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Cablegate: Nigeria: Trips and Access to Medicines

This record is a partial extract of the original cable. The full text of the original cable is not available.

UNCLAS ABUJA 002694

SIPDIS


DEPT FOR EB/TPP/MTA/IPC:DBEAN, USTR FOR CBURCKY


E.O. 12958: N/A
TAGS: KIPR ECON ETRD KSEP USTR
SUBJECT: NIGERIA: TRIPS AND ACCESS TO MEDICINES


REF: STATE 175220


1. EconOff delivered reftel demarche October 16 to Mr. Y.T.
Agah, head of Multilateral Affairs at the Federal Ministry of
Commerce. EconOff emphasized the need for a balanced
approach that protects intellectual property rights for
pharmaceutical patent holders while permitting developing
countries to address public health crises. Agah agreed,
adding that Nigeria had no intention of violating the
intellectual property rights of patent holders.


2. EconOff raised concern over the inclusion of language,
tabled by developing countries, that declares "nothing in the
TRIPS Agreement shall prevent members from taking measures to
protect public health." EconOff added that this language was
open to interpretation that could allow member-states to
violate TRIPS. Agah replied that perhaps this language could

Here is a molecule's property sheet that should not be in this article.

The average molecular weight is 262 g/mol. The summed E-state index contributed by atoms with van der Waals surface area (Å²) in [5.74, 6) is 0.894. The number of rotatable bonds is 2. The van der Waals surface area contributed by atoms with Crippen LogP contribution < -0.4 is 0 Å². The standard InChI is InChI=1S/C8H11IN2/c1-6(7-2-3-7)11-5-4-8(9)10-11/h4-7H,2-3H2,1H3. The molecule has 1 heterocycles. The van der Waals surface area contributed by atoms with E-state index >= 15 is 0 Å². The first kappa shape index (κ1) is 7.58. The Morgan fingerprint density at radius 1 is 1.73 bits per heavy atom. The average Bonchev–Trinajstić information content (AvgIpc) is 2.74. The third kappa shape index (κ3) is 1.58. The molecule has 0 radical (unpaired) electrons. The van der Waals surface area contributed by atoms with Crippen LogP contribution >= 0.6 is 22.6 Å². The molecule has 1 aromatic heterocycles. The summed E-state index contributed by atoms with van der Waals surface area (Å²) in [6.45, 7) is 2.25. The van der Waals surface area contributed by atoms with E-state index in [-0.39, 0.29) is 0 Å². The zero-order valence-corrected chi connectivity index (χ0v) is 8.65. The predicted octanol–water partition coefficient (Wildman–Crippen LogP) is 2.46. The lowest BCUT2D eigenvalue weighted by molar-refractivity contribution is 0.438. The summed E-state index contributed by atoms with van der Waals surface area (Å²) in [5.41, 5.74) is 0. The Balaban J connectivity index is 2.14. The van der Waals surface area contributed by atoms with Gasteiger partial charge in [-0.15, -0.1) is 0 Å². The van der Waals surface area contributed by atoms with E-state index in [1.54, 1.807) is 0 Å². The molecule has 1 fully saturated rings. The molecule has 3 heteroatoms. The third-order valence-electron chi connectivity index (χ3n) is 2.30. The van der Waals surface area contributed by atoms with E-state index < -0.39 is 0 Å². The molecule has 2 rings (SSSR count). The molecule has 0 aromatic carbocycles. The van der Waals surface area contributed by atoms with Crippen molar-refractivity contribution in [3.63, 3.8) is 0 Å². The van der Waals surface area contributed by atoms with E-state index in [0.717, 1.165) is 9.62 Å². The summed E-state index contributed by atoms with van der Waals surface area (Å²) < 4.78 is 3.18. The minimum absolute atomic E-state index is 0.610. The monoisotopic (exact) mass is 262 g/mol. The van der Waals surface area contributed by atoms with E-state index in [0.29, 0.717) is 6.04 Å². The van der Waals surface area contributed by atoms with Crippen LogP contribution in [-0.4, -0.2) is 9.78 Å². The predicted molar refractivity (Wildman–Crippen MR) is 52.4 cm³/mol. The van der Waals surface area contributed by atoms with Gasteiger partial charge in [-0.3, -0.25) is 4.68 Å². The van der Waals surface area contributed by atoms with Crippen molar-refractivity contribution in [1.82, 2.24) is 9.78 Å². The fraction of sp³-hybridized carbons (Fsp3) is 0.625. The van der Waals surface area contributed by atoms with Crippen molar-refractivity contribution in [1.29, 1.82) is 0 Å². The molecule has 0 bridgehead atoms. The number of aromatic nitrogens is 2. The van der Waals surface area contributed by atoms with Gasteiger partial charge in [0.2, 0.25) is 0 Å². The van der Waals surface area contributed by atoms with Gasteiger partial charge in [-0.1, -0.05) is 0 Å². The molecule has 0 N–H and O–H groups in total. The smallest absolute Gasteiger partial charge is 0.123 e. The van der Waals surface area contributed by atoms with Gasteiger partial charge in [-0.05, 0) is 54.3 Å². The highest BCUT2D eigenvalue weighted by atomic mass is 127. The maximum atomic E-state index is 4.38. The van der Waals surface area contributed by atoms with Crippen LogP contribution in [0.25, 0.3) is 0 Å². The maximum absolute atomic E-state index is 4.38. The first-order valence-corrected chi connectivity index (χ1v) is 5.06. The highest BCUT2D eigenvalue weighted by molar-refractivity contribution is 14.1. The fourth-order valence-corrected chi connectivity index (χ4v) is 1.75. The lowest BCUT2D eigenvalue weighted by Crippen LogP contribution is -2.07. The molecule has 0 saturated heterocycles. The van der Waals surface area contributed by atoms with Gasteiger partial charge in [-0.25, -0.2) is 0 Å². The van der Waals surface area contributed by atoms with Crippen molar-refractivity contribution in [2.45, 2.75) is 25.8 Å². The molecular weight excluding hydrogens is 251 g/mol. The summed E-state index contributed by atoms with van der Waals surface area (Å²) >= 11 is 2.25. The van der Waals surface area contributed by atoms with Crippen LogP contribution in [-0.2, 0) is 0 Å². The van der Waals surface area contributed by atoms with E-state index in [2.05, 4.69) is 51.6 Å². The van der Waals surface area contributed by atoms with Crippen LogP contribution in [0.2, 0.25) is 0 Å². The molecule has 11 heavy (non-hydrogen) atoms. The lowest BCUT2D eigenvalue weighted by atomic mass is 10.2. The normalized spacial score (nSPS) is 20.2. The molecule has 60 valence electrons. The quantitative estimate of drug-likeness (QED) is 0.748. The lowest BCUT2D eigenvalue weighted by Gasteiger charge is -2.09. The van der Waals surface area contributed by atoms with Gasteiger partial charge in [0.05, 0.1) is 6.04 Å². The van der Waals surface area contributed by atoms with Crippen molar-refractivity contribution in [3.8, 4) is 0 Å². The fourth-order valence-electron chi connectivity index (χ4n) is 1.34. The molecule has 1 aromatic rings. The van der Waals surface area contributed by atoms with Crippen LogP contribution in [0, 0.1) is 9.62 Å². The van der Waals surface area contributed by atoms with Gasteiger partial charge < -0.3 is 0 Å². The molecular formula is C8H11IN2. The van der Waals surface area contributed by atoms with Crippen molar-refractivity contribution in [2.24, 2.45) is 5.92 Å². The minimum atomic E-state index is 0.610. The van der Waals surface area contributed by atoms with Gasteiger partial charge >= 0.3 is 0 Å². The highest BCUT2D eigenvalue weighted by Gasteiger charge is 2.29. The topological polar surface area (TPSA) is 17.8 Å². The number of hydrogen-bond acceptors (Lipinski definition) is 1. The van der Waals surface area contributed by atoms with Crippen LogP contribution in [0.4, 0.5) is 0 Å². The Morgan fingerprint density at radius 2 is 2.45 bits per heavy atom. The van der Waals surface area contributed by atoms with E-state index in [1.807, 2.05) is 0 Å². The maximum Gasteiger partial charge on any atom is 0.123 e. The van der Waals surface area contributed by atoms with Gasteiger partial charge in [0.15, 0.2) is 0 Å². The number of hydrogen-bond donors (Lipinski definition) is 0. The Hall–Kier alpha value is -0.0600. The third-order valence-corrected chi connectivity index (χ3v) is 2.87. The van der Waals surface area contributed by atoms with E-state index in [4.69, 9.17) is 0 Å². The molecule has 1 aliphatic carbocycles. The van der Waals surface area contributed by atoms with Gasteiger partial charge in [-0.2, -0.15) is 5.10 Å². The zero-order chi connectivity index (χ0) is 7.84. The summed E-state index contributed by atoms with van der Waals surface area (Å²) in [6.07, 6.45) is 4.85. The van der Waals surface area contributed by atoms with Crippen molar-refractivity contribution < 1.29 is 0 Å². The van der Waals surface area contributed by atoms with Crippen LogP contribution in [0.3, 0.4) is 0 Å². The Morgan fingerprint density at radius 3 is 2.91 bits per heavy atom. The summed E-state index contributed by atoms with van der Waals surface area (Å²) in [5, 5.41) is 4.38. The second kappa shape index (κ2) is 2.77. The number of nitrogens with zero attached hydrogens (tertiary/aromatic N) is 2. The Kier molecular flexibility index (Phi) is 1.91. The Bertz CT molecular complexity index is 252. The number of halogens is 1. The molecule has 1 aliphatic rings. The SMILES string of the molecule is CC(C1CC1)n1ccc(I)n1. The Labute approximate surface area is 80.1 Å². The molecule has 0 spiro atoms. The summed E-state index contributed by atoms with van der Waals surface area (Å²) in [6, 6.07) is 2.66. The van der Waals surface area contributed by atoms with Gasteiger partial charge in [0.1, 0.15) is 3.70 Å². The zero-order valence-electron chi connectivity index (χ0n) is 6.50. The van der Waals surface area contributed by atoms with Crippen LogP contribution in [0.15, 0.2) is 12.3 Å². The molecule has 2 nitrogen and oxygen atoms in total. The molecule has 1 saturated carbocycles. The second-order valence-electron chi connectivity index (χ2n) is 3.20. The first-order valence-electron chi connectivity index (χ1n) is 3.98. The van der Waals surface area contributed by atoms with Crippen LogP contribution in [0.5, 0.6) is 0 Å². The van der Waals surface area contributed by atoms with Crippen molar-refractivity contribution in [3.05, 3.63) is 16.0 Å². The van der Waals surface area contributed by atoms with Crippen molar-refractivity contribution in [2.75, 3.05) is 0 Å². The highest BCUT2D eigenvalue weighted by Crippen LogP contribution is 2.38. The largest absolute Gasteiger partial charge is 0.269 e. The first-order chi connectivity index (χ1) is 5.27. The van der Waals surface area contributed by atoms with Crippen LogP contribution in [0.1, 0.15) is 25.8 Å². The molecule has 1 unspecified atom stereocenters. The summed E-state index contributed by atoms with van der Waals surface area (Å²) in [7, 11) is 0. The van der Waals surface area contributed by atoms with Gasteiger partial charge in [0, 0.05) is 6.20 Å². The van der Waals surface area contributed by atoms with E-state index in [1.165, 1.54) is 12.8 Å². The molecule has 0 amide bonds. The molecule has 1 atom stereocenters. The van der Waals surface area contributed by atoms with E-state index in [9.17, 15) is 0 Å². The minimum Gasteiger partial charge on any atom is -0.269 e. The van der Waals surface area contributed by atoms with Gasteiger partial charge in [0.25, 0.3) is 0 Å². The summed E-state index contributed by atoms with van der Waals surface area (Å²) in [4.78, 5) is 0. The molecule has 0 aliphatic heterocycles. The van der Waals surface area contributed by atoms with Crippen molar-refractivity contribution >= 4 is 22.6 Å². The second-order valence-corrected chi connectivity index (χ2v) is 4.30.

be negotiated, although it was important that interpretations
of TRIPS not prevent states from protecting its citizens in
the case of health crises.


3. Regarding the provision allowing for compulsory licensing
in a member-state that does not have domestic pharmaceutical
manufacturing capacity, Agah said the GON wanted to retain
flexibility in case interpretations of Article 31 would
prevent this from occurring. Agah said it was important that
developing countries table these issues now, even if they
were not relevant until January 1, 2005.


4. Comment. The Multilateral Office of the Ministry of
Commerce has only eight officers responsible for all WTO
issues. These officers share two computers that work only
sporadically, due to power outages and failures. Moreover,
Agah admitted, his officers lack the capacity to analyze and
interpret WTO issues, such as TRIPS. Therefore, the Commerce
Ministry often relies on other developing countries' views to
inform its position. Capacity-building and training are
critically needed for Nigeria to take the initiative on, and
provide leadership for, multilateral trade issues in Africa.
Jeter

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